Julia Vargas is a cop with a mission. When she’s not chasing down bad guys, Julia dedicates her time to investigating the Hangman serial killer…the same unsolved case that her father, Jim Vargas, was working on when he supposedly shot and killed himself three decades before. While rumors continue to swirl around her father’s death, Julia attempts to hunt down the truth.
The case once again hits dangerously close, however, when a woman’s bones are discovered in a historic downtown home, together with a photograph of Jim and Julia as a young girl. As horrifying as this discovery is, it may just be the break Julia has waited for. Working alongside Tobias Novak, a homicide detective with whom she shares a complicated—and steamy—history, she’s forced to confront her own past even as the Hangman looms in the shadows. But as the mysterious killer circles closer, Julia can feel her own noose begin to tighten…
“You’re off in a big rush.” The deep timbre of Novak’s voice stopped her midstep on her way to the SUV. She turned to find him leaning against a parked car.
“What are you doing here?” she asked.
“Thought I’d stop by.” He looked toward the sky like he was taking in the morning sun. “Where are you headed?”
“Running an errand. And yeah, I’m kinda in a rush.”
He slowly glanced around, making sure they were alone. “Does your urgency have anything to do with the noose you found in the alley?”
“How do you know about that?”
“I arrived about two minutes before you came downstairs.”
“I didn’t see you.”
“I know.” He rose to his full six-foot-plus height. “Were you going to tell me about it?”
She was tall for a woman, but he was a good four inches taller than her and was pressing on the edge of her personal space. “Not sure there’s anything to tell.”
“Really? You don’t see the significance?”
Her fingers tightened around the shoulder strap of the backpack. “Look, I can take care of myself. And again, what are you doing here?”
“I came to see Cindy. She said she’d get those other pictures of you and your father.”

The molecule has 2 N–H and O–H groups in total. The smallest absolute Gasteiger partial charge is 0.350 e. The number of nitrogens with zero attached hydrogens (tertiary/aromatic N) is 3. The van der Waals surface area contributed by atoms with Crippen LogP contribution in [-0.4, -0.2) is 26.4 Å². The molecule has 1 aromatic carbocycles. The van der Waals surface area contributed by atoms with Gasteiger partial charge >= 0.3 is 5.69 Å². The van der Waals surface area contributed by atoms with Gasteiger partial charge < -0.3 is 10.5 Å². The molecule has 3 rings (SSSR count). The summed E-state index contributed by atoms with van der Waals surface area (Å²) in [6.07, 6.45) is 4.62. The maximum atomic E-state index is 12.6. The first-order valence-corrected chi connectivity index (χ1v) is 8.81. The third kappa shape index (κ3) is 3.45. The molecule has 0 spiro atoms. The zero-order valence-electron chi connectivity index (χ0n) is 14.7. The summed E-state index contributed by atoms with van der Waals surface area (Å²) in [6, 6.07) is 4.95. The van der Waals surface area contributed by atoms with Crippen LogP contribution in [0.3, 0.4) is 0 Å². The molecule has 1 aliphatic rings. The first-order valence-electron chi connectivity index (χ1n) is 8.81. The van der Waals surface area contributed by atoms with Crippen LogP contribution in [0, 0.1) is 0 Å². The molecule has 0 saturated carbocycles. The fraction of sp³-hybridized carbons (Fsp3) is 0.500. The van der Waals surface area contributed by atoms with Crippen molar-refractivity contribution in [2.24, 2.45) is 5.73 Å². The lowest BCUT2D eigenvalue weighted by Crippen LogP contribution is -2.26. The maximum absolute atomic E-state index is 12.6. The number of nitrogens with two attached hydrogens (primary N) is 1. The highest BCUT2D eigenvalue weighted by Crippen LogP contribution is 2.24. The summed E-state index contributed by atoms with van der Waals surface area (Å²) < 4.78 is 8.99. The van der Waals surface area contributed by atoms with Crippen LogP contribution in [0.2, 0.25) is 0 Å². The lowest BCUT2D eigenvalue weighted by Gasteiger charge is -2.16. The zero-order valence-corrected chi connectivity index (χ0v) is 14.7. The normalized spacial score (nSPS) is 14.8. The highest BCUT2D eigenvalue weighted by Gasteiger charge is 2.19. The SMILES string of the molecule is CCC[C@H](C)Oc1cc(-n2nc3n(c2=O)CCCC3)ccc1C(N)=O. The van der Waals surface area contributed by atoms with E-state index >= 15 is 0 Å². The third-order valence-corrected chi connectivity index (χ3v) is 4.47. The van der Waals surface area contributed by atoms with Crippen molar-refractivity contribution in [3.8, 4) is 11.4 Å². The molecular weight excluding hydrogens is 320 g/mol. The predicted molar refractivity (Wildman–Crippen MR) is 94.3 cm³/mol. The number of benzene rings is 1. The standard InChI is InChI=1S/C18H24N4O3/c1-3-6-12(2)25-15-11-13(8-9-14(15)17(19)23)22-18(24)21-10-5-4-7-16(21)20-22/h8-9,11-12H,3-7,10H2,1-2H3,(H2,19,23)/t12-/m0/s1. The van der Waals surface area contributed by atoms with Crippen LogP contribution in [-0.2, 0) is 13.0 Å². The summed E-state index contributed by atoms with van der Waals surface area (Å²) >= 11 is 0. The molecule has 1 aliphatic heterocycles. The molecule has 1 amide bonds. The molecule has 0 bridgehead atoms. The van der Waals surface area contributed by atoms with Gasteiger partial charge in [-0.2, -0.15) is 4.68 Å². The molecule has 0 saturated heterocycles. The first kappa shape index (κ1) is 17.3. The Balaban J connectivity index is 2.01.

“She didn’t mention you were coming.”
“Seems communication is not a strong suit in your family.”
Cindy arrived with an old box. “Detective Novak, I found the pictures.”
“Where were they?” Julia was a little annoyed her aunt had not mentioned Novak’s visit while they’d been in the alley.
“Attic of my house. Back corner. Really tucked away.” She set the dusty box on the hood of the SUV. “These are all the pictures taken while your dad was still alive. When he passed, your mom didn’t want them around, so I boxed them up and put them away. I wasn’t a fan of Jimmy Vargas, but he was your father and I thought that one day you’d want these.”
Julia let her backpack slide to the pavement and opened the box. “I’ve never seen these.” She’d learned at an early age that mentioning her father to her mother or aunt triggered the same response. Time hadn’t changed much.
The first set of pictures was of her as an infant. She was about three months old, and her dad had long hair and a beard.
“He was working undercover then,” Cindy said. “He came home every few weeks to see you two. But he was also gone a lot.”
Feeling a rush of unwelcome emotion, she set the picture aside and dug for the stack that would have been taken at the park. Midway through the pile, she spotted the park location. She handed them off to Novak, not wanting to do the digging. “Here are your pictures.”
He took them. “I’ll get them back to you.”
“No. I’ll get them back to you.” Novak carefully stacked the photos and placed them back in the envelope. “We are working the same case, Julia.”
We. He spoke about them as if they were a team. The last time she’d been a part of a team, she’d nearly gotten killed.
“Thanks, but I have Shield helping me.”
“Computer work doesn’t take the place of legwork,” he said.
“What about your caseload?” she challenged.
“I’ve doubled up before.” A wry grin tugged at his lips. “We make a good team.”
“I’m not a team player, if you haven’t noticed.”
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